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JAMES KING-HOLMES / SCIENCE PHOTO LIBRARY JAMES KING-HOLMES / SCIENCE PHOTO LIBRARY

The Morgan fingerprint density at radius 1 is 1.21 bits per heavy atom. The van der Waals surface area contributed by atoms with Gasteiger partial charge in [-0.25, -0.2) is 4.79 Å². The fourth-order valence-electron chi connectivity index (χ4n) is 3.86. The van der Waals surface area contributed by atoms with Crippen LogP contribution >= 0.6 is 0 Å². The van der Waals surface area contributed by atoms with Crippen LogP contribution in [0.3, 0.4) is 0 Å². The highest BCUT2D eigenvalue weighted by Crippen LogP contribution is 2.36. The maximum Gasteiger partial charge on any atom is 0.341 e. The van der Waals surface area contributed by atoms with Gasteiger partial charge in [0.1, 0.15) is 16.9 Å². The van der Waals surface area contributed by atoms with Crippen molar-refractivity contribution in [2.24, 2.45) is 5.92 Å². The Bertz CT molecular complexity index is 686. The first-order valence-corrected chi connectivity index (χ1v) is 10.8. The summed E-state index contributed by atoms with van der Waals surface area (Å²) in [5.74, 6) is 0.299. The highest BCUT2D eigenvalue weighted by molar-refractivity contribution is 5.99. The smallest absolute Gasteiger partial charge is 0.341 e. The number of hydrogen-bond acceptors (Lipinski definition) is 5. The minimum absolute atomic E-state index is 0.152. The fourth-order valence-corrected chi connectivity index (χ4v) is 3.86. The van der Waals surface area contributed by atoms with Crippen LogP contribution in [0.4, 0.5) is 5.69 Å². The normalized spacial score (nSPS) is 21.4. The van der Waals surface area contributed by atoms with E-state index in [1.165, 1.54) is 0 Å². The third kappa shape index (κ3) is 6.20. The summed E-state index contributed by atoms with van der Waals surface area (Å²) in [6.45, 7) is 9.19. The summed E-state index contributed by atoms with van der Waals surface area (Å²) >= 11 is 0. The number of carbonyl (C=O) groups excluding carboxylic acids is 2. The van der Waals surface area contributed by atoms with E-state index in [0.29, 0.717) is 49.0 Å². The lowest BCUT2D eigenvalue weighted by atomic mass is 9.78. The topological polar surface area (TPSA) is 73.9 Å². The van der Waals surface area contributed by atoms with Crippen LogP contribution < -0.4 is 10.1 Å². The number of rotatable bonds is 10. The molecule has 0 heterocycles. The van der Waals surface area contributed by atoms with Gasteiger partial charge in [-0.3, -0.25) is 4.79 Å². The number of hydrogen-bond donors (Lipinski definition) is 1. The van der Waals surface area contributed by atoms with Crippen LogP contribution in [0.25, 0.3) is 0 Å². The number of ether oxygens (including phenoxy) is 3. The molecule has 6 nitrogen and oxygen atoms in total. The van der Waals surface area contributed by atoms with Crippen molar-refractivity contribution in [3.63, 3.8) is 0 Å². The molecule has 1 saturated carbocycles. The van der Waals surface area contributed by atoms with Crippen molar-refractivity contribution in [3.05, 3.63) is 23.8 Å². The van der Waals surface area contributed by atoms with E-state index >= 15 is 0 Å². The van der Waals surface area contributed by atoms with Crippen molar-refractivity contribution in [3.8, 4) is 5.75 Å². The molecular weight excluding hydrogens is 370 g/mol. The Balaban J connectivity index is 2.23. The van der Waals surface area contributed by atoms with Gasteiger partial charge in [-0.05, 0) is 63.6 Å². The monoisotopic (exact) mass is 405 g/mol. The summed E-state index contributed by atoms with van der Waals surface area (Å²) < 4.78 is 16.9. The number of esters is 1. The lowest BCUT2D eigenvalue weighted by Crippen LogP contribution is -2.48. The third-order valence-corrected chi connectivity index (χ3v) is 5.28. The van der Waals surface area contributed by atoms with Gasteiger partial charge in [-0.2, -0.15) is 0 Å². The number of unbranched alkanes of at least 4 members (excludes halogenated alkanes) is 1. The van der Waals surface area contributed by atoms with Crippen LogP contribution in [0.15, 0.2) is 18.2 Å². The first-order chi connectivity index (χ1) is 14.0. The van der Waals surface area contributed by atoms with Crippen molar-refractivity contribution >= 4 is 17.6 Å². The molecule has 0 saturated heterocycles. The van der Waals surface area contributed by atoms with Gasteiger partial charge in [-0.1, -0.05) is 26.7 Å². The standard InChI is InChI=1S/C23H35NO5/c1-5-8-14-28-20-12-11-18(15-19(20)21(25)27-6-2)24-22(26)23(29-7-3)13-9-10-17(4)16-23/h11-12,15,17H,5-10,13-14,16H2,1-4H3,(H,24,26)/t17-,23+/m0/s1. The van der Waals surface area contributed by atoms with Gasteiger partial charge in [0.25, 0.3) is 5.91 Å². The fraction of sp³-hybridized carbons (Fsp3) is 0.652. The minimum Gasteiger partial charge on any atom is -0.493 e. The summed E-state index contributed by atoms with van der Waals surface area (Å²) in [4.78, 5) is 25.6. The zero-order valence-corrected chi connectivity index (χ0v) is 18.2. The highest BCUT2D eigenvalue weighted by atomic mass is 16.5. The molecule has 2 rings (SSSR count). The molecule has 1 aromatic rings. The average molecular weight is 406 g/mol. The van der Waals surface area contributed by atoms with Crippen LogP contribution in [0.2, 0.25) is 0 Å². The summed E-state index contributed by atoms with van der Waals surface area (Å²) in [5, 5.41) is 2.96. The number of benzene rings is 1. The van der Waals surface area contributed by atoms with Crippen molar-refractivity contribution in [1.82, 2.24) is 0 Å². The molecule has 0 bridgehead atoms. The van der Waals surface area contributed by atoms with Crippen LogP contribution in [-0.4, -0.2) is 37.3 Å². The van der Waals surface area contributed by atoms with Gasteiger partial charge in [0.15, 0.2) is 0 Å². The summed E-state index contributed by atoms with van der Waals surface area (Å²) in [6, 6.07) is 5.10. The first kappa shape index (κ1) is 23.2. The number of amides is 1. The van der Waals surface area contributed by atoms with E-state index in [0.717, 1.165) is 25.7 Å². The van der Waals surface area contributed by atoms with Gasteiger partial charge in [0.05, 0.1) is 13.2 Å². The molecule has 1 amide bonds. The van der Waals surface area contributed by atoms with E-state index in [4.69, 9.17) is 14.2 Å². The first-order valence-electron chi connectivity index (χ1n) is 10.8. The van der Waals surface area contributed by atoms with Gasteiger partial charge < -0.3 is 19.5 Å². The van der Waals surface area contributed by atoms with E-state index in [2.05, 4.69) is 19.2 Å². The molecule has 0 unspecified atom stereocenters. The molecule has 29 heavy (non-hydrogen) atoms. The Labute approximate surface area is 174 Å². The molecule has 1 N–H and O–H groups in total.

Picture shows a scientist using a syringe containing several hundred Caenorhabditis elegans nematodes to load a device developed at the University of Southampton. Using the device to hold the 1 millimetre-long worms it has been found possible to record the neuronal 'brain' activity of these microscopic creatures. It is hoped such information can be used as a high-throughput screening technology for neuroactive and neurotoxic compounds. The device, the size of a microscope slide, was developed by a multidisciplinary team of engineers and neuroscientists at the University of Southampton's Life Sciences Institute led by Professor Lindy Holden-Dye. Electronics engineer Chunxiao Hu optimised the microfluidic chamber which uses a series of micro-valves. This introduces one nematode at a time into a precision engineered channel where it is held in place whilst neuronal activity is measured under various conditions.
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